ReactOS, the open-source operating system project aspiring for Windows API compatibility and binary compatibility with Windows drivers and applications, is out with a new release after nearly one year of development.
Movit is the Modern Video Toolkit and aims to provide an open-source library with high-quality video filters running on the GPU.
Version 0.9 of the Portable Computing Language (POCL) is now available as an open-source implementation of OpenCL 1.2.
There's a major new release out today of OpenSSH.
The Lightworks professional non-linear video editing software that finally made it to Linux last year has seen a major update this week with the arrival of Lightworks 11.5.
The first release candidate to the upcoming Git 1.9 revision control system is now available and with this major update comes a few new features.
FOSDEM 2014 is this coming weekend in Brussels. FOSDEM is one of my favorite open-source / Linux events in the world -- as is also a favorite by many others -- with a plethora of interesting content ranging from end-user talks to low-level technical discussions.
Just a matter of weeks after the lead Btrfs file-system developers joined Facebook after leaving the Fusion-io data storage company, another key Linux kernel developer has left his post at Fusion-io to join the social network company.
The first pre release candidate to Git 1.9 is now available. This next major update to the Git revision control system brings various changes.
The Khronos Group announced this morning their SPIR 1.2 specification for portable encoding of OpenCL programs with their IR based upon LLVM.
CGIT 0.10 has been released and it's a rather exciting and major update for just being a web-based Git viewer.
Last year the OpenShot open-source video editor project had a very successful Kickstarter campaign where they more than doubled their goal and raised $45k USD to work on "award-winning video editing for all", cross-platform support, and a host of new features. OpenShot went rather quiet recently, but there's now new updates on the project.
With the Linux.Conf.Au 2014 conference having wrapped up, here's some of the video recordings that I'd recommend worth watching as Phoronix readers.
Just shy of three months since the Apple-controlled open-source CUPS print server shipped their big 1.7.0 release, the 1.7.1 point release is now available.
After two and a half years of development the libssh 0.6.0 library has finally seen the light of day. The wait should be very worthwhile.
Yesterday Phoronix was the first to widely report on the news this week that Cairo is being looked at for a potential 2D drawing C++ standard. It's still being evaluated by the ISO C++ standards committee but it's an interesting topic and already drew lots of feedback. Now Miguel de Icaza of Mono fame has chimed in on the matter.
The C++ standards committee is looking at adopting a Cairo C++ interface as part of a future revision to the ISO C++ standard to provide 2D drawing.
Some days ago there was an update released to VideoLAN's libbluray Blu-ray library that began supporting BD-J Java and other new functionality. Making news now is another but separate open-source Blu-ray news.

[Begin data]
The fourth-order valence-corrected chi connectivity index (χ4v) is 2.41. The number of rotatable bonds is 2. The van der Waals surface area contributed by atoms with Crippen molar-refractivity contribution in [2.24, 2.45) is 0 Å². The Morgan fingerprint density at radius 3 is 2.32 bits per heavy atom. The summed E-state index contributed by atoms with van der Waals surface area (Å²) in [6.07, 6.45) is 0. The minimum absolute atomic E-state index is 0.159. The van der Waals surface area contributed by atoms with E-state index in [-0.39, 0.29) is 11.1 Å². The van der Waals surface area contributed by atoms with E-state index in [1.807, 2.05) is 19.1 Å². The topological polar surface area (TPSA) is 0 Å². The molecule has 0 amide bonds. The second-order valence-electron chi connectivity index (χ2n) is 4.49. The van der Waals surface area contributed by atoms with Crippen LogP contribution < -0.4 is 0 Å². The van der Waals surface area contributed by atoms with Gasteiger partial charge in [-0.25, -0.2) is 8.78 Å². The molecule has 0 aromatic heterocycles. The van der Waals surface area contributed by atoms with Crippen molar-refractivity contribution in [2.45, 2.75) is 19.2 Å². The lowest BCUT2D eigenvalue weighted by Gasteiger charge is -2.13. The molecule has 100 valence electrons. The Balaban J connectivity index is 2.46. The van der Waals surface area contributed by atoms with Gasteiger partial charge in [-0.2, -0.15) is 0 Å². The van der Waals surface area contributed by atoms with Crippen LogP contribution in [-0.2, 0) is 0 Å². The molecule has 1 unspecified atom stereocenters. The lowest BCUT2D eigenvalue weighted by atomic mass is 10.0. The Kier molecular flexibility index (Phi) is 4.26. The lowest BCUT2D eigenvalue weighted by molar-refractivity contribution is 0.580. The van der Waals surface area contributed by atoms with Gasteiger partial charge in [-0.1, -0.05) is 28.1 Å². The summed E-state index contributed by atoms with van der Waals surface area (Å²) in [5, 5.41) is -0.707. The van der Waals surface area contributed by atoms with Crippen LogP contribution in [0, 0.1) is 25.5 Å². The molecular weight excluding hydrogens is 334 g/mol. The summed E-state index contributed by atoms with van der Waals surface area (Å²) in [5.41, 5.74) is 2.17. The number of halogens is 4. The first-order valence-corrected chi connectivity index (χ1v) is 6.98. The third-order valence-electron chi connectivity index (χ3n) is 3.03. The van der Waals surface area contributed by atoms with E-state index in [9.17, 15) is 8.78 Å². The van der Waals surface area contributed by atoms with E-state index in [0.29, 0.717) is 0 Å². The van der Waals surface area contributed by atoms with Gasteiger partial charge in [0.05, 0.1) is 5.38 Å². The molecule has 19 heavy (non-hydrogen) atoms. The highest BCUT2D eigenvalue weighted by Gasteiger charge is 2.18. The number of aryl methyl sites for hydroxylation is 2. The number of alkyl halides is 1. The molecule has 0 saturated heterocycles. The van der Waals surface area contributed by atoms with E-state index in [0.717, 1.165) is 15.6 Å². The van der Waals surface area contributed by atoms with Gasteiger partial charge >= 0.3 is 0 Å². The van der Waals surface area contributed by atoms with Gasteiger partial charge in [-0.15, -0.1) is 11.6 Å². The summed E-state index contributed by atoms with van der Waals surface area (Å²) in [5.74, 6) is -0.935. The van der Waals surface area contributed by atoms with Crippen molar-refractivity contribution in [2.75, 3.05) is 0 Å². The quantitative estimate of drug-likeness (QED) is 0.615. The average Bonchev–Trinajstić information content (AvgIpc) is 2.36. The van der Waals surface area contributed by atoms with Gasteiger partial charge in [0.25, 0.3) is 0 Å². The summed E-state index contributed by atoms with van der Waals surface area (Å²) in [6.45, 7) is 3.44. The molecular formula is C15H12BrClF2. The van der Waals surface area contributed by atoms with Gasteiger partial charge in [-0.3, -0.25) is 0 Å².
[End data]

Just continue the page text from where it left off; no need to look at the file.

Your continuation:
The lightweight Nginx web-server alternative to Apache is being promoted to the main archive for the Ubuntu 14.04 LTS release.
A few days ago I wrote about a Qt5-powered web-browser inspired by Opera that's open-source and would see its first development release soon. There was lots of interest in the project with many Opera users having experienced a falling-out with the closed-source browser's recent versions. Now as of yesterday Otter Alpha 1 is available.
AnthraX, a kernel used by some for their mobile Android devices as an alternative to the stock kernels or those from other open-source Android projects for reportedly offering better performance and functionality, is still refusing to release the kernel's source-code even though it's based on the Linux kernel and subject to the terms of the GPL.
Chris Mason intends to update the btrfs-progs user-space utilities for the Btrfs file-system in conjunction with new stable Linux kernel releases.
BusyBox 1.22 is now available as the latest unstable release of "the Swiss Army Knife of the Embedded Linux." With BusyBox 1.22 comes many changes and improvements.
The New America Foundation’s Open Technology Institute celebrated the New Year by launching Commotion 1.0, an open-source Mesh networking tool-kit.
The DarkTable open-source photography workflow software has seen a major update to end out 2013. Version 1.4 of DarkTable brings a host of new features.
Ryan "Icculus" Gordon has spent some of his Christmas coming up with a basic, open-source Linux version of 1Password. The 1Password program is a popular desktop and mobile app for generating strong, random passwords and serving as a secure wallet for storing the passwords.
The Ruby project has done a new major release on Christmas for their popular programming language. Ruby offers performance speed-ups but without severe incompatibilities, according to the release announcement.
The VideoLAN project has announced the release of libbluray 0.5.0, the latest version of the open-source Blu-ray library. This latest release has better BD-J Java support and other new/improved features.
While the Linux x32 ABI has been talked about since 2011 and there's been mainline Linux kernel support since 2012 and x32 support within other programs has trickled in, there still isn't any widespread interested in this ABI intended for use on 64-bit processors while using 32-bit pointers.
In December of last year Phoronix was first to cover Project Darling, an open-source project that allows running Apple Mac OS X binaries on Linux-based systems. Sadly, the Darling Project appears to now be a memory of the past.
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